Maureen Owen


—for lg & cs

vast white ruffles of cloud
bustling         dense         whipped

rich fuzz of tawny         & slipping green
banks as tho herds of seals
sprawled         soft & slopping hills

dying her long black hair         black

I dyed my mother’s hair. I was 9 or 10 and we were too poor for her to frequent a salon. My mother had beautiful long black Irish hair, but she had gone white suddenly in her late 20’s. I would pin my own fuzzy, reddish hair back from my face, don big Playtex yellow gloves, and put on an apron. My mother would mix the magical Lady Clairol formula that smelled of hydrogen peroxide, put the same black-spattered blue towel over her shoulders, and hand me the bulbous squeeze bottle and her comb. We’d set up in the bathroom, fashioning a bright commercial, aluminum-capped hanging bulb. I had a special washcloth to wipe off quickly any black splotches I squirted on her forehead or ear tips or on my own arms. I would part a section of her hair, lay a careful line of the black dye to the roots of the part then comb it in and up and down the long strands. After we’d let it set in for an instructed length of time. Then, with me still wearing the oversized gloves and she still in her blue towel, we’d go to the larger kitchen sink and I would kneel on a chair and give her a sudsy shampoo and rinse out all the extra dye. Bending over her shoulders and neck I could see the black strands flow apart and the white of her scalp emerge in tiny winding rivers.


she could put on her left ear hearing aid
but not         her right         & sometimes
she could not put on her left either

back then
she would swing me up behind the saddle of the smokey mustang
go full gallop up the cow pasture til the very end fencing
my skinny arms wound around her waist for dear life         bounced
and flung          my sides pinching & aching
then         turn and gallop back through the cows         leap up the ditch         trotting
the gravel driveway        back ino the yard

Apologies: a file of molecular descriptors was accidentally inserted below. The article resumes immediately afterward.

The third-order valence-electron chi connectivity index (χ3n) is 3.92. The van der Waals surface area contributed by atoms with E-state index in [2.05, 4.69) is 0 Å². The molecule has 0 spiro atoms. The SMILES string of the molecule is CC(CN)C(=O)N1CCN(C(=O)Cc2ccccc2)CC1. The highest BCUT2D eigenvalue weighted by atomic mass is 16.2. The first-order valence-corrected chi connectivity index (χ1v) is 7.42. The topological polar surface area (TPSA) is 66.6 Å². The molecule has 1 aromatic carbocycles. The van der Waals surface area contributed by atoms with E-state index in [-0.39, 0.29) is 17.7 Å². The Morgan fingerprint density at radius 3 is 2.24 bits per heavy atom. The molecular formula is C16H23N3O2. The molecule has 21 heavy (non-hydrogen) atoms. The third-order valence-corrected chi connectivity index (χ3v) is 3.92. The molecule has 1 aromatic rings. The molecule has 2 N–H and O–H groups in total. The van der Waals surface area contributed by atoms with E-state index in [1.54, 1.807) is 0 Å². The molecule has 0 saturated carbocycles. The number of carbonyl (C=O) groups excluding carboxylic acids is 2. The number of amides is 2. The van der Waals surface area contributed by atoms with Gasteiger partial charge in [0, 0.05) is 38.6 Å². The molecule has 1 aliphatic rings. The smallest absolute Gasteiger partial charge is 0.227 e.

I’d hire a cook
mince a scallion
boil a whale’s tooth

gusts bunt the pine tops
flat fir boughs whirl         float back
carve         a circle         sway
in place

sloppy sails (low slung)
A tad too oversized


this roof is hers


Scarf Washing Day

At bedtime I mix in a Japanese sake cup a few drops of lavender with a small amount of olive oil and massage it into the bottoms of her feet, up and around each toe, and over the instep arch, paying special attention to the heel’s rough sides.

On her frail shoulders and curved back I gently rub Sarna crème and down over her bow bent ribcage and into the soft tissue at the nape of her neck. Sarna with its soothing creaminess and ability to lightly numb the skin against itchiness in the night.


that same train
later         that same day         robbed
by         different robbers

crisis night
ate at 7 — too late
open windows
close windows
too hot         too cold
get up         sit down
get up         sit down
wars with the pillows
needs ice in her water
leg rubs back rubs
needs shades raised
then lowered
bottoms of feet rubs
can’t breathe
get gum         get 7-up
needs more ice
bring in standing fan          and set up
Shut off standing fan         too chilly
more pillow fluffing         positioning
layers of pillows that won’t behave
some nights          we die several times         a night
some nights

Maureen Owen, former editor in chief of Telephone Magazine and Telephone Books, is the author of Erosion’s Pull from Coffee House Press, a finalist for the Colorado Book Award and the Balcones Poetry Prize. Her title American Rush: Selected Poems was a finalist for the L.A. Times Book Prize and her work AE (Amelia Earhart) was a recipient of the Before Columbus American Book Award. She has taught at Naropa University on campus and in the low-residency MFA Creative Writing Program, and in Naropa’s Summer Writing Program, and edited Naropa’s on-line zine not enough night through 19 issues. Her newest title Edges of Water is available from Chax PressChax Press. She has most recently had work in Dispatches, Positive Magnets, The Denver Quarterly, Vanitas #7, Bombay Gin’s Anselm Hollo Issue and New American Writing. She can be found reading her work on the PennSound website.
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About Posit Editor

Susan Lewis ( is the Editor-in-chief and founder of Posit ( and the author of ten books and chapbooks, including Zoom (winner of the Washington Prize), Heisenberg's Salon, This Visit, and State of the Union. Her poetry has appeared in anthologies such as Walkers in the City (Rain Taxi), They Said (Black Lawrence Press), and Resist Much, Obey Little (Dispatches/Spuyten Duyvil), as well as in journals such as Agni, Boston Review, The Brooklyn Rail, Conjunctions online, Diode, Interim, New American Writing, and VOLT.